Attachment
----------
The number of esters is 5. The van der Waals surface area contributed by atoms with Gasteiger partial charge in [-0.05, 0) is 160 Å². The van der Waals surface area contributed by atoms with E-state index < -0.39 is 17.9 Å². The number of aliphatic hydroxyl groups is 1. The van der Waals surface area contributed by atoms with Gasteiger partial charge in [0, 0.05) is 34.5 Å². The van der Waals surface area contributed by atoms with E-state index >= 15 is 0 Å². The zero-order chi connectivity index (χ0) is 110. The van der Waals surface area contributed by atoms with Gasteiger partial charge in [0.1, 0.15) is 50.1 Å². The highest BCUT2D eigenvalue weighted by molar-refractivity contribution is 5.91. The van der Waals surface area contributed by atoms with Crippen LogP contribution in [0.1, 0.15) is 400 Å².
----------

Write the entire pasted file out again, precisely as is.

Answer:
The number of esters is 5. The van der Waals surface area contributed by atoms with Gasteiger partial charge in [-0.05, 0) is 160 Å². The van der Waals surface area contributed by atoms with E-state index < -0.39 is 17.9 Å². The number of aliphatic hydroxyl groups is 1. The van der Waals surface area contributed by atoms with Gasteiger partial charge in [0, 0.05) is 34.5 Å². The van der Waals surface area contributed by atoms with E-state index >= 15 is 0 Å². The zero-order chi connectivity index (χ0) is 110. The van der Waals surface area contributed by atoms with Gasteiger partial charge in [0.1, 0.15) is 50.1 Å². The highest BCUT2D eigenvalue weighted by molar-refractivity contribution is 5.91. The van der Waals surface area contributed by atoms with Crippen LogP contribution in [0.1, 0.15) is 400 Å².